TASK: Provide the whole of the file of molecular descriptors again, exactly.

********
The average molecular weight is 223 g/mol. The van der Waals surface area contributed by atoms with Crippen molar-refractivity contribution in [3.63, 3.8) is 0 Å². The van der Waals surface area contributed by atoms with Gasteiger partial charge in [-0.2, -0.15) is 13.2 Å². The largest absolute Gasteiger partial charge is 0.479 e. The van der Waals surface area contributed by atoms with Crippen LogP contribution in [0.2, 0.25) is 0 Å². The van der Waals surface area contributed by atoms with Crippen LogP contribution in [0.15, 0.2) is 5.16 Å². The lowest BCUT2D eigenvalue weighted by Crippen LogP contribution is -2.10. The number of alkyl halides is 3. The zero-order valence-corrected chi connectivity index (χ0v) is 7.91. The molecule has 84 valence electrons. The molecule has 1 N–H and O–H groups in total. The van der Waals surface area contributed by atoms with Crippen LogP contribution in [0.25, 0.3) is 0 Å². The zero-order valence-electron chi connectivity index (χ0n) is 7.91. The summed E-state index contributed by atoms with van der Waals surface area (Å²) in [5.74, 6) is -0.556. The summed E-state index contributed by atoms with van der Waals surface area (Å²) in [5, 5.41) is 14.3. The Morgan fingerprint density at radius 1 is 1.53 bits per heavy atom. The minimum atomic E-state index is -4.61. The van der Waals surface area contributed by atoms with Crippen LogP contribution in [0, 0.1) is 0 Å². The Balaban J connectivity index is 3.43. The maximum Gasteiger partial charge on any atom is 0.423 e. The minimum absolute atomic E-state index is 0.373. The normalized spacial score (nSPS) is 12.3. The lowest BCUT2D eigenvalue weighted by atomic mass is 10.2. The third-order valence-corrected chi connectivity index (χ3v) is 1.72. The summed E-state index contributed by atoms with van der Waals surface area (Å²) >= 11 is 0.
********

The average molecular weight is 223 g/mol. The van der Waals surface area contributed by atoms with Crippen molar-refractivity contribution in [3.63, 3.8) is 0 Å². The van der Waals surface area contributed by atoms with Gasteiger partial charge in [-0.2, -0.15) is 13.2 Å². The largest absolute Gasteiger partial charge is 0.479 e. The van der Waals surface area contributed by atoms with Crippen LogP contribution in [0.2, 0.25) is 0 Å². The van der Waals surface area contributed by atoms with Crippen LogP contribution in [0.15, 0.2) is 5.16 Å². The lowest BCUT2D eigenvalue weighted by Crippen LogP contribution is -2.10. The number of alkyl halides is 3. The zero-order valence-corrected chi connectivity index (χ0v) is 7.91. The molecule has 84 valence electrons. The molecule has 1 N–H and O–H groups in total. The van der Waals surface area contributed by atoms with Crippen LogP contribution in [0.25, 0.3) is 0 Å². The zero-order valence-electron chi connectivity index (χ0n) is 7.91. The summed E-state index contributed by atoms with van der Waals surface area (Å²) in [5.74, 6) is -0.556. The summed E-state index contributed by atoms with van der Waals surface area (Å²) in [5, 5.41) is 14.3. The Morgan fingerprint density at radius 1 is 1.53 bits per heavy atom. The minimum atomic E-state index is -4.61. The van der Waals surface area contributed by atoms with Crippen LogP contribution in [0, 0.1) is 0 Å². The Balaban J connectivity index is 3.43. The maximum Gasteiger partial charge on any atom is 0.423 e. The minimum absolute atomic E-state index is 0.373. The normalized spacial score (nSPS) is 12.3. The lowest BCUT2D eigenvalue weighted by atomic mass is 10.2. The third-order valence-corrected chi connectivity index (χ3v) is 1.72. The summed E-state index contributed by atoms with van der Waals surface area (Å²) >= 11 is 0.